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It’s freezing. Why? 10 things to know about the ‘polar vortex’

A man tried to keep his ears warm while walking in Hoboken, N.J., on Tuesday.

JUSTIN LANE/EPA

A man tried to keep his ears warm while walking in Hoboken, N.J., on Tuesday,

Much of the country continued to grapple Tuesday with a historic freeze that shuttered schools and businesses at the start of the first full work week of 2014. Flights, trains and bus transportation were disrupted, thousands were left without power and even parts of the country used to fending off hypothermia and frostbite had to take extra precautions as temperatures and wind chills approached record levels.

Here are 10 things to know about the deep freeze.

1. WHAT IS A “POLAR VORTEX?”

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A ‘‘polar vortex’’ is a counterclockwise-rotating pool of cold, dense air.

‘‘It’s just a large area of very cold air that comes down, forms over the North Pole or polar regions ... usually stays in Canada, but this time it’s going to come all the way into the eastern United States,’’ said National Weather Service meteorologist Phillip Schumacher in Sioux Falls, S.D.

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2. THE COLD IS WIDESPREAD

Nearly 187 million people, more than half of the nation’s population, were under a wind chill warning or advisory.

The winds made it feel like 55 below zero at one point Monday in International Falls, Minn., and parts of the Midwest accustomed to temperatures that are cold — albeit seldom this cold.

But even the coal fields of Virginia and West Virginia had a wind chill of negative 35.

Every major weather-reporting station in Minnesota, North Dakota and Wisconsin noted temperatures below zero at 11 a.m. Monday, and South Dakota would have joined them if not for the 1-degree reading at Rapid City.

The coldest temperature reported in a 24-hour period through Monday was -36 degrees at Crane Lake, Minn. The warmest: 84 in Hollywood and Punta Gorda, Fla.

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3. THOUSANDS OF FLIGHTS CANCELED

More than 3,700 flights — around one out of every 10 domestic departures — were canceled by Monday afternoon, following a weekend of travel disruption across the country. The bulk of those cancellations were in Chicago, Cleveland, New York and Boston.

‘‘It’s been one weather system after another,’’ said Delta Air Lines spokesman Morgan Durrant. ‘‘It’s been a challenging 72 hours.’’

With wind chills as low as 45 below zero at some airports, workers could remain exposed on the ramp for only a few minutes. That made loading and unloading luggage a challenge.

JetBlue Airways stopped all scheduled flights to and from New York and Boston. American Airlines said temperatures are so cold at Chicago’s O’Hare International Airport that fuel and de-icing liquids were actually frozen. United Airlines said its fuel is pumping slower than normal in Chicago.

Passengers reported long lines at airports as they tried to rebook on other flights. United Airlines had so many phone calls that it was suggesting travelers use its website to rebook.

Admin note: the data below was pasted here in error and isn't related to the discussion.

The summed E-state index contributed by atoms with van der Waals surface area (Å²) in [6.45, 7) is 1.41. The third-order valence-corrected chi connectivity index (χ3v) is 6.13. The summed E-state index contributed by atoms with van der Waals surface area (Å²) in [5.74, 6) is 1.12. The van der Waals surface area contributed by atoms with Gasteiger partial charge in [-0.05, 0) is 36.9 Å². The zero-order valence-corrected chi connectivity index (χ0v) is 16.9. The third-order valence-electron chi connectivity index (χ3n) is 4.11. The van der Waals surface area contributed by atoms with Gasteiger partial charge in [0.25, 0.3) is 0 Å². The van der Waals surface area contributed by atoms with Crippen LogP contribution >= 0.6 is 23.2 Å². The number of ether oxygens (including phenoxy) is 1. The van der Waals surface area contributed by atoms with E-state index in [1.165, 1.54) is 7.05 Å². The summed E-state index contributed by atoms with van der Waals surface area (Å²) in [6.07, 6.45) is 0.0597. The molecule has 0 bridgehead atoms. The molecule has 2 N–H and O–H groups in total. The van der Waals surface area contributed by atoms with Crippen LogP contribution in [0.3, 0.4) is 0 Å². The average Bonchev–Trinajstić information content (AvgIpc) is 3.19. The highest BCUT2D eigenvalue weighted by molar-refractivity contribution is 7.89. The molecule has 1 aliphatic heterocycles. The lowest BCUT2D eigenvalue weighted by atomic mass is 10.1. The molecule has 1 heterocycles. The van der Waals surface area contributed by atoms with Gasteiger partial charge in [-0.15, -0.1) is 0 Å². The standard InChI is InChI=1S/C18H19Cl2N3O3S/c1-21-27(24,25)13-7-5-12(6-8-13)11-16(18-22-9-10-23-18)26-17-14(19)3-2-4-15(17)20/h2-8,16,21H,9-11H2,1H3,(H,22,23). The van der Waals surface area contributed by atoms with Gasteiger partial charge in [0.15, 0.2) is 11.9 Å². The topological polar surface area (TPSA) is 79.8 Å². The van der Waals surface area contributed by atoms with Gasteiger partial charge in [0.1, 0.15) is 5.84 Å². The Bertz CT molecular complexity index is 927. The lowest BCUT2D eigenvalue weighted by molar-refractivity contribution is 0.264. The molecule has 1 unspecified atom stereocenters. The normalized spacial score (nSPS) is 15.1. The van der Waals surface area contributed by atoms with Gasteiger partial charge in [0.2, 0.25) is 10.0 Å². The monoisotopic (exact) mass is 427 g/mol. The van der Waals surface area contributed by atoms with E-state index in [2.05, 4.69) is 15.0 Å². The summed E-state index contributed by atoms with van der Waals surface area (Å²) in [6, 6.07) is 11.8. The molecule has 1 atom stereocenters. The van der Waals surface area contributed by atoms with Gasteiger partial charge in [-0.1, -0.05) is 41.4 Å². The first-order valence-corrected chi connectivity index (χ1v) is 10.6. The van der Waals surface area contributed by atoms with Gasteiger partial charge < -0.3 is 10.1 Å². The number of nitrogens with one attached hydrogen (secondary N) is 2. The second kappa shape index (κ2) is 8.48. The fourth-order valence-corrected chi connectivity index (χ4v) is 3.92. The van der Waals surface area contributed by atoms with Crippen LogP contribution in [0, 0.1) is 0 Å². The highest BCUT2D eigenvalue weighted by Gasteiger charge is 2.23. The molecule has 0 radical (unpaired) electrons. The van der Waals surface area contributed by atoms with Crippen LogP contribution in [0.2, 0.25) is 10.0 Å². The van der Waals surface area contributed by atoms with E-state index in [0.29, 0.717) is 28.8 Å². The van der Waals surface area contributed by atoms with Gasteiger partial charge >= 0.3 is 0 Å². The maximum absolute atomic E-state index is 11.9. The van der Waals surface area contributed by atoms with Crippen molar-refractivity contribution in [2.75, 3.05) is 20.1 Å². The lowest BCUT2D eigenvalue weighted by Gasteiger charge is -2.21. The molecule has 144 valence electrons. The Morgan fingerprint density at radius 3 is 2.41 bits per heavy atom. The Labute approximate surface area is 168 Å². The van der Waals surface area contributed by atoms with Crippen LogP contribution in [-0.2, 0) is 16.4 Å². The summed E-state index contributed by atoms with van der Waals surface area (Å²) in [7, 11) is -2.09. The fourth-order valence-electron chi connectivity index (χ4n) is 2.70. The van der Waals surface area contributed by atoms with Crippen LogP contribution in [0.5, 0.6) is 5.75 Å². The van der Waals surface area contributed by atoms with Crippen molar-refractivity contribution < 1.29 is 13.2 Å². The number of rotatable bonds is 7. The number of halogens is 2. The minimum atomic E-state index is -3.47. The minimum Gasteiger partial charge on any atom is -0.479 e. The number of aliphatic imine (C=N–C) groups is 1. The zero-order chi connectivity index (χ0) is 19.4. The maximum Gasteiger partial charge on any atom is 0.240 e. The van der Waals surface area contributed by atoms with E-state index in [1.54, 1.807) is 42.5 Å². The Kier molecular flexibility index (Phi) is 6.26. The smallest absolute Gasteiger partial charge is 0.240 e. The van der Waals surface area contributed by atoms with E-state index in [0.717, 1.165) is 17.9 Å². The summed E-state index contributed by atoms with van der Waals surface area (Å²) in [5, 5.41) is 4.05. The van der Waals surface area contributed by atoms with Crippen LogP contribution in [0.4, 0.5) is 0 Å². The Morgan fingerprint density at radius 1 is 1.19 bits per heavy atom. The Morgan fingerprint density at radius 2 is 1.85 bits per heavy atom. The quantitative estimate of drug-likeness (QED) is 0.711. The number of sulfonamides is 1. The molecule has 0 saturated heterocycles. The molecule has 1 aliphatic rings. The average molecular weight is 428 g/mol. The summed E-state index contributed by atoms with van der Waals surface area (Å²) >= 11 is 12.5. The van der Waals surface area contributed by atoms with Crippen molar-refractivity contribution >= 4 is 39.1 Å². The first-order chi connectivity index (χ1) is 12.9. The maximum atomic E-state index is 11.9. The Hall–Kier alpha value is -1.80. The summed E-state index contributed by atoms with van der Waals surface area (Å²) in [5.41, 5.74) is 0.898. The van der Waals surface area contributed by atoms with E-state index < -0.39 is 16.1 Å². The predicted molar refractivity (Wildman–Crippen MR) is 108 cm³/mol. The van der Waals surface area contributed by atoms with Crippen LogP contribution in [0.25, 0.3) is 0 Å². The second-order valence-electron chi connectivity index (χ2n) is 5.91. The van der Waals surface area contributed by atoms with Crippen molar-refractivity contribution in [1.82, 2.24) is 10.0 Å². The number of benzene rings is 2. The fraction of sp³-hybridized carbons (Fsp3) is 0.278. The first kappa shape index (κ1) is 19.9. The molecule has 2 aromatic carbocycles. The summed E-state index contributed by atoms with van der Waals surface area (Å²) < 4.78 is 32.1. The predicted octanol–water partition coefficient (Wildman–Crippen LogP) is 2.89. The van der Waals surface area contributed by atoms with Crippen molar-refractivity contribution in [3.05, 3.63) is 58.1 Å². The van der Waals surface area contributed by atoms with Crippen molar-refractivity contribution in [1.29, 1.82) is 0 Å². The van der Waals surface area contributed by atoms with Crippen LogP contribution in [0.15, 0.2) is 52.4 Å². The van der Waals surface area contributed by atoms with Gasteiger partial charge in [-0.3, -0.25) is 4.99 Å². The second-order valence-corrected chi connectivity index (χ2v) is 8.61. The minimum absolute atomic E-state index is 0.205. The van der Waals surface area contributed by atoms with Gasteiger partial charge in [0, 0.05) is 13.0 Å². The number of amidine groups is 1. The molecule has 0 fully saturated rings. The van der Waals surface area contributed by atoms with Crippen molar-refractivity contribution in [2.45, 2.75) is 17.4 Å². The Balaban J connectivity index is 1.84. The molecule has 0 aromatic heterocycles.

In recent years, airlines have cut the number of flights to ensure that most of their planes depart full. That’s been great for their bottom line but leaves very few empty seats to rebook stranded travelers. Sometimes, it takes days to get everybody where they should be.

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4. GROUND TRAVEL DISRUPTED, TOO

Planes weren’t the only form of mass transportation disrupted. There also were widespread delays and cancellations in ground transportation — including Amtrak, buses and commuter trains.

Officials with Chicago’s commuter rail, Metra, said there were multiple accidents, including one in which 14 passengers reported injuries — and six were taken to the hospital with minor injuries — after a train hit a ‘‘bumping post’’ at a downtown station.

Weather-related engine problems forced an Amtrak train carrying 200 passengers to stop for more than 8 ½ hours in southwestern Michigan before arriving early Monday morning in Chicago.

Drivers didn’t fare much better. A state emergency official said nearly 400 vehicles — including six semis — were stuck for several hours overnight Sunday along a snowy stretch of interstate in southern Illinois. Among them: The Southern Illinois University men’s basketball team, which spent the night on a church floor in central Illinois after their bus got stuck in a snowdrift on Interstate 57.

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5. STORM LEAVES THOUSANDS IN THE DARK

Widespread power outages were being blamed on the storm, including in Indiana, where crews worked late Monday to restore services for more than 30,000 customers. Utility officials cautioned some people could be in the cold and dark until Thursday.

‘‘Due to the extreme conditions, damage is significant,’’ Indianapolis Power & Light spokeswoman Katie Bunton said.

State officials said places without power included the residential portion of the governor’s residence in Indianapolis.

Gov. Mike Pence noted during a news conference Monday that the house has ‘‘lots of fireplaces’’ but urged others without power to go to a shelter if necessary.

The city of Indianapolis evacuated more than 400 residents without heat or power, said Marc Lotter, a spokesman for Mayor Greg Ballard. Many found temporary comfort at warming centers set up around the city, while those needing long-term shelter were sent to the American Red Cross.

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6. HEIGHTENED FEARS OF FROSTBITE, HYPOTHERMIA